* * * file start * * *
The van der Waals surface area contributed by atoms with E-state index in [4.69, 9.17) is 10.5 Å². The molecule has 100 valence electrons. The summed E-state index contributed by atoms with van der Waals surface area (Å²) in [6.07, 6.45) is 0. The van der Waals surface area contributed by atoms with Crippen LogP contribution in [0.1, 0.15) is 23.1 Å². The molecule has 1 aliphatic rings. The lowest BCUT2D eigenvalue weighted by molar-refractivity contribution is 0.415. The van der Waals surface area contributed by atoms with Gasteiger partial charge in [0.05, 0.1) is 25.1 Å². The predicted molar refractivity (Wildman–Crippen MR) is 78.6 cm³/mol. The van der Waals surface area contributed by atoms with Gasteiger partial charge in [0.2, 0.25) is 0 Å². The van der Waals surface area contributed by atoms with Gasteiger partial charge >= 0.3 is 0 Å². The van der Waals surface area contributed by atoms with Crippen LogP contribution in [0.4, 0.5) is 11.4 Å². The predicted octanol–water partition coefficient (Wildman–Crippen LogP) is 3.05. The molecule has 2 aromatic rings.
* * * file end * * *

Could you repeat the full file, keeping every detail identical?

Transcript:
The van der Waals surface area contributed by atoms with E-state index in [4.69, 9.17) is 10.5 Å². The molecule has 100 valence electrons. The summed E-state index contributed by atoms with van der Waals surface area (Å²) in [6.07, 6.45) is 0. The van der Waals surface area contributed by atoms with Crippen LogP contribution in [0.1, 0.15) is 23.1 Å². The molecule has 1 aliphatic rings. The lowest BCUT2D eigenvalue weighted by molar-refractivity contribution is 0.415. The van der Waals surface area contributed by atoms with Gasteiger partial charge in [0.05, 0.1) is 25.1 Å². The predicted molar refractivity (Wildman–Crippen MR) is 78.6 cm³/mol. The van der Waals surface area contributed by atoms with Gasteiger partial charge in [0.2, 0.25) is 0 Å². The van der Waals surface area contributed by atoms with Gasteiger partial charge >= 0.3 is 0 Å². The van der Waals surface area contributed by atoms with Crippen LogP contribution in [0.4, 0.5) is 11.4 Å². The predicted octanol–water partition coefficient (Wildman–Crippen LogP) is 3.05. The molecule has 2 aromatic rings.